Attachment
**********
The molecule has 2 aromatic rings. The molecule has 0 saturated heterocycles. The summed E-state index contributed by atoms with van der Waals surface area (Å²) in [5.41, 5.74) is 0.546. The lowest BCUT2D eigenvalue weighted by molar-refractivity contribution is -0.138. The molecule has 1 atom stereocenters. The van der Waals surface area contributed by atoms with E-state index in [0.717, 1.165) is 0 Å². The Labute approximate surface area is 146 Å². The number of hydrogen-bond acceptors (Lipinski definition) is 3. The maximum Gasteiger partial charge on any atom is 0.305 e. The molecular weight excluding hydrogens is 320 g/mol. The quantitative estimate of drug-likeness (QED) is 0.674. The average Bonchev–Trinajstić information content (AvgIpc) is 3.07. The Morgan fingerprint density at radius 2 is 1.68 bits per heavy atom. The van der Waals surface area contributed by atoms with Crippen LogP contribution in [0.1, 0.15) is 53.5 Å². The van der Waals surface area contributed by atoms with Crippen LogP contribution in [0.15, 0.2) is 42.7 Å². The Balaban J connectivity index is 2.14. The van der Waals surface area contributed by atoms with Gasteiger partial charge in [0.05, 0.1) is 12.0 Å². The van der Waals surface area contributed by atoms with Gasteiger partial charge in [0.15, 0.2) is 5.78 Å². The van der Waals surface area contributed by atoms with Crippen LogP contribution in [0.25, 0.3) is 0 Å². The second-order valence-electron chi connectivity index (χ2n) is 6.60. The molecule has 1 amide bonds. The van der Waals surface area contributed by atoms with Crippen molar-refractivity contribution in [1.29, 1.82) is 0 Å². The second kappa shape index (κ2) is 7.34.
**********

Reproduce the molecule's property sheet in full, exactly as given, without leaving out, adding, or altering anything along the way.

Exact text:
The molecule has 2 aromatic rings. The molecule has 0 saturated heterocycles. The summed E-state index contributed by atoms with van der Waals surface area (Å²) in [5.41, 5.74) is 0.546. The lowest BCUT2D eigenvalue weighted by molar-refractivity contribution is -0.138. The molecule has 1 atom stereocenters. The van der Waals surface area contributed by atoms with E-state index in [0.717, 1.165) is 0 Å². The Labute approximate surface area is 146 Å². The number of hydrogen-bond acceptors (Lipinski definition) is 3. The maximum Gasteiger partial charge on any atom is 0.305 e. The molecular weight excluding hydrogens is 320 g/mol. The quantitative estimate of drug-likeness (QED) is 0.674. The average Bonchev–Trinajstić information content (AvgIpc) is 3.07. The Morgan fingerprint density at radius 2 is 1.68 bits per heavy atom. The van der Waals surface area contributed by atoms with Crippen LogP contribution in [0.1, 0.15) is 53.5 Å². The van der Waals surface area contributed by atoms with Crippen LogP contribution in [0.15, 0.2) is 42.7 Å². The Balaban J connectivity index is 2.14. The van der Waals surface area contributed by atoms with Gasteiger partial charge in [0.05, 0.1) is 12.0 Å². The van der Waals surface area contributed by atoms with Gasteiger partial charge in [0.15, 0.2) is 5.78 Å². The van der Waals surface area contributed by atoms with Crippen LogP contribution in [0.25, 0.3) is 0 Å². The second-order valence-electron chi connectivity index (χ2n) is 6.60. The molecule has 1 amide bonds. The van der Waals surface area contributed by atoms with Crippen molar-refractivity contribution in [1.29, 1.82) is 0 Å². The second kappa shape index (κ2) is 7.34.